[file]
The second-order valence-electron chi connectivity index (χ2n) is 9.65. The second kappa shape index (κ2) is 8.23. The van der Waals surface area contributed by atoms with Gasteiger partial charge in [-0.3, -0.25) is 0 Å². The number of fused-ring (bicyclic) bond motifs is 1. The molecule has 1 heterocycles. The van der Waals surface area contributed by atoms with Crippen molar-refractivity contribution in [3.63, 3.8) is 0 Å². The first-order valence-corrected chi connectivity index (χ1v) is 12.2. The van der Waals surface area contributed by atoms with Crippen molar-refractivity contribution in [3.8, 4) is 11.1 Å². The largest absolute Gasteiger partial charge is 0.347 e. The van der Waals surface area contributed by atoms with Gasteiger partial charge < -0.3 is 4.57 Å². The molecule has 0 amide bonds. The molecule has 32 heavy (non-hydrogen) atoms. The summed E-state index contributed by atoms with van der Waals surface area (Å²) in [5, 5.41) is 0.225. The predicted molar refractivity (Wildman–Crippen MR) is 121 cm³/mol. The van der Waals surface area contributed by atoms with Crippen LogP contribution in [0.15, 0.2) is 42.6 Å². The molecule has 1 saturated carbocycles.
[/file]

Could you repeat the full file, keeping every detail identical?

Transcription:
The second-order valence-electron chi connectivity index (χ2n) is 9.65. The second kappa shape index (κ2) is 8.23. The van der Waals surface area contributed by atoms with Gasteiger partial charge in [-0.3, -0.25) is 0 Å². The number of fused-ring (bicyclic) bond motifs is 1. The molecule has 1 heterocycles. The van der Waals surface area contributed by atoms with Crippen molar-refractivity contribution in [3.63, 3.8) is 0 Å². The first-order valence-corrected chi connectivity index (χ1v) is 12.2. The van der Waals surface area contributed by atoms with Crippen molar-refractivity contribution in [3.8, 4) is 11.1 Å². The largest absolute Gasteiger partial charge is 0.347 e. The van der Waals surface area contributed by atoms with Gasteiger partial charge < -0.3 is 4.57 Å². The molecule has 0 amide bonds. The molecule has 32 heavy (non-hydrogen) atoms. The summed E-state index contributed by atoms with van der Waals surface area (Å²) in [5, 5.41) is 0.225. The predicted molar refractivity (Wildman–Crippen MR) is 121 cm³/mol. The van der Waals surface area contributed by atoms with Crippen LogP contribution in [0.15, 0.2) is 42.6 Å². The molecule has 1 saturated carbocycles.